Walter said nothing, but shook his head in mock frustration. Ama soon distributed breakfast sandwiches to the party, and offered a sealed container of liquid to each person.
As Jeremy bit into a fresh egg and cheese sandwich, Terrin unscrewed his container and breathed in deeply. “Coffee! Ama, you’re a marvel!”
The healer smiled, “I thought you might want a nice pick-me-up this early in the morning.”
Terrin grinned in response and deftly sipped hot liquid. Once the party was settled with their food and drink, they continued down the road.
The main path veered South toward the fields shortly after exiting town. An unpaved dirt road, however, continued East out into the forest.
“That’s our path, let’s get moving,” Was all the direction Walter gave.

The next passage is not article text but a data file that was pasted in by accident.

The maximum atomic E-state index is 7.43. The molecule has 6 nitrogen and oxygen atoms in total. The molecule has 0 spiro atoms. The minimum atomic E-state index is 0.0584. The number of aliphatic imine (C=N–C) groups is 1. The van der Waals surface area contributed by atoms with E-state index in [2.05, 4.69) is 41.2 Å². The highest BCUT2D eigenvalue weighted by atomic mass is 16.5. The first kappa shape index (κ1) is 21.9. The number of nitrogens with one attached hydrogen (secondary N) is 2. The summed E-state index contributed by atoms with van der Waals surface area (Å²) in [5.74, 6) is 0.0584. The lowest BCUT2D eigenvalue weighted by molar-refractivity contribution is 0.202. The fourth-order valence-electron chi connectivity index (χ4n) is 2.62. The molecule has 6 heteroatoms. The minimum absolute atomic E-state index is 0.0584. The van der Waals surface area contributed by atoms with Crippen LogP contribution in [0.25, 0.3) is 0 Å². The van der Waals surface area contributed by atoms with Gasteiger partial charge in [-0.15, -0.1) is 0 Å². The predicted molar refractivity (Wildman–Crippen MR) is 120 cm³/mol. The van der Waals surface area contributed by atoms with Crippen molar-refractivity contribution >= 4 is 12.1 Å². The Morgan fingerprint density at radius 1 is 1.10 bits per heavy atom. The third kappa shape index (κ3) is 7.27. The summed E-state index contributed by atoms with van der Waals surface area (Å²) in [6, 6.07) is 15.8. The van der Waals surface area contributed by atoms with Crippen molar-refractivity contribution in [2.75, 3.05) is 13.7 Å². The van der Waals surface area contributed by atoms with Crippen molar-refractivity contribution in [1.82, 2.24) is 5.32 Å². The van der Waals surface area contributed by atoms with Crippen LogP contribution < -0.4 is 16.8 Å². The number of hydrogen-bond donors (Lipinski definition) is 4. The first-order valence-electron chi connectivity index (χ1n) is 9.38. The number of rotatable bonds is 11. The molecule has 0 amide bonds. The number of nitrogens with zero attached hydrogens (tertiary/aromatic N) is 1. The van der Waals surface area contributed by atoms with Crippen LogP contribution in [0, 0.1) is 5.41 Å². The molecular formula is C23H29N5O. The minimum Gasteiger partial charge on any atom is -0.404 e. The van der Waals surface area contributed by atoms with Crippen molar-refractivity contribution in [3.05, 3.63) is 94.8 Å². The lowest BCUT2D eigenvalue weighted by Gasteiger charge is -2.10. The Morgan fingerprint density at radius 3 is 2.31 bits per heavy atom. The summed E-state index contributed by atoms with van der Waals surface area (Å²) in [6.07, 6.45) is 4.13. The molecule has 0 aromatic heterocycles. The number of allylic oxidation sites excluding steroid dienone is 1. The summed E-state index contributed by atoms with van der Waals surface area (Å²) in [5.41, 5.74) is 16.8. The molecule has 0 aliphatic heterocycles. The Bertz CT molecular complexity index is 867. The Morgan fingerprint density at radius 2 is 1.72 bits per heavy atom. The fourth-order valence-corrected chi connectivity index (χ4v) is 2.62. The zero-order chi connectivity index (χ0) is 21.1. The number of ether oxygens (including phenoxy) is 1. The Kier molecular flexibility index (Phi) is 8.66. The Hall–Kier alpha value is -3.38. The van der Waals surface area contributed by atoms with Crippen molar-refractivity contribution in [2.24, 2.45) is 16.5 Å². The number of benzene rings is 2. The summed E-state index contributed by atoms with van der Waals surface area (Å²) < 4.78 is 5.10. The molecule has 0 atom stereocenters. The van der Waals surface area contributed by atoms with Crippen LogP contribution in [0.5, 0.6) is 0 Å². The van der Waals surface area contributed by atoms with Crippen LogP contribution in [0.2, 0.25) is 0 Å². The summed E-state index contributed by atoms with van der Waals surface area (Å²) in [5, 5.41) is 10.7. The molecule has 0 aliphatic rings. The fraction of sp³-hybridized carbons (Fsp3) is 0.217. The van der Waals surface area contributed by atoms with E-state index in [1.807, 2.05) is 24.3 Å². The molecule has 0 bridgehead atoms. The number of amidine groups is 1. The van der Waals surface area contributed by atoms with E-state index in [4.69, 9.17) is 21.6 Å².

It took nearly six hours to traverse the path and reach Woodhall’s retreats. The road, unkept during the Winter months, was uneven and difficult to travel. Several times the party had to lead their horses around trees which had fallen and blocked the road. Each time Michael spotted an obstacle, he stopped the party and went out with Terrin to scout ahead. While the companions passed each one without incident, Jeremy became more and more tense with each encounter. It wasn’t only the caution of his friends which was getting to him, the forest itself seemed to be fighting back the dawn — the shadows faded great reluctance, yielding only a dim light in the morning Sun. the silence of the forest was equally disconcerting, especially after spending so much time in the noisy confines of The Ravine. It came as a great relief to Jeremy when he spotted a clearing ahead and heard Walter say, “We’ve arrived.”